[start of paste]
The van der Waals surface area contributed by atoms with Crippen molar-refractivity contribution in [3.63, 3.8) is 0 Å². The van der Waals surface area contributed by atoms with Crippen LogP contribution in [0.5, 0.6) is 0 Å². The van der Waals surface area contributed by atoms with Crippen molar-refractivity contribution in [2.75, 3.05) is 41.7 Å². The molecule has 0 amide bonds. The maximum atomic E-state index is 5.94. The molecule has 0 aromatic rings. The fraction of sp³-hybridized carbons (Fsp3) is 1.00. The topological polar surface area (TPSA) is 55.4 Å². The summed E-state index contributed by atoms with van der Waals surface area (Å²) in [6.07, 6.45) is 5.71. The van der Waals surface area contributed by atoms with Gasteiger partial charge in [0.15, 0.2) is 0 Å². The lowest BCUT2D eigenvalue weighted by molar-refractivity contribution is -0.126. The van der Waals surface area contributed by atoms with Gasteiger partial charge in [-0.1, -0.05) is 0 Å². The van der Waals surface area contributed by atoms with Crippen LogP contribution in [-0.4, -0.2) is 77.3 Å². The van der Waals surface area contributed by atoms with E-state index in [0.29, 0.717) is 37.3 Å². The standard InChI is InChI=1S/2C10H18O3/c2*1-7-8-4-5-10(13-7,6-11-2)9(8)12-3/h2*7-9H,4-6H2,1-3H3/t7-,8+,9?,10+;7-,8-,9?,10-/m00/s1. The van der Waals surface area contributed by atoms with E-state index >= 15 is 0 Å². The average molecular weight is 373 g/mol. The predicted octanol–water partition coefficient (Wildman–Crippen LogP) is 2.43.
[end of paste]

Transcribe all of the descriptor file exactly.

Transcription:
The van der Waals surface area contributed by atoms with Crippen molar-refractivity contribution in [3.63, 3.8) is 0 Å². The van der Waals surface area contributed by atoms with Crippen LogP contribution in [0.5, 0.6) is 0 Å². The van der Waals surface area contributed by atoms with Crippen molar-refractivity contribution in [2.75, 3.05) is 41.7 Å². The molecule has 0 amide bonds. The maximum atomic E-state index is 5.94. The molecule has 0 aromatic rings. The fraction of sp³-hybridized carbons (Fsp3) is 1.00. The topological polar surface area (TPSA) is 55.4 Å². The summed E-state index contributed by atoms with van der Waals surface area (Å²) in [6.07, 6.45) is 5.71. The van der Waals surface area contributed by atoms with Gasteiger partial charge in [0.15, 0.2) is 0 Å². The lowest BCUT2D eigenvalue weighted by molar-refractivity contribution is -0.126. The van der Waals surface area contributed by atoms with Gasteiger partial charge in [-0.1, -0.05) is 0 Å². The van der Waals surface area contributed by atoms with Crippen LogP contribution in [-0.4, -0.2) is 77.3 Å². The van der Waals surface area contributed by atoms with E-state index in [0.29, 0.717) is 37.3 Å². The standard InChI is InChI=1S/2C10H18O3/c2*1-7-8-4-5-10(13-7,6-11-2)9(8)12-3/h2*7-9H,4-6H2,1-3H3/t7-,8+,9?,10+;7-,8-,9?,10-/m00/s1. The van der Waals surface area contributed by atoms with E-state index >= 15 is 0 Å². The average molecular weight is 373 g/mol. The predicted octanol–water partition coefficient (Wildman–Crippen LogP) is 2.43.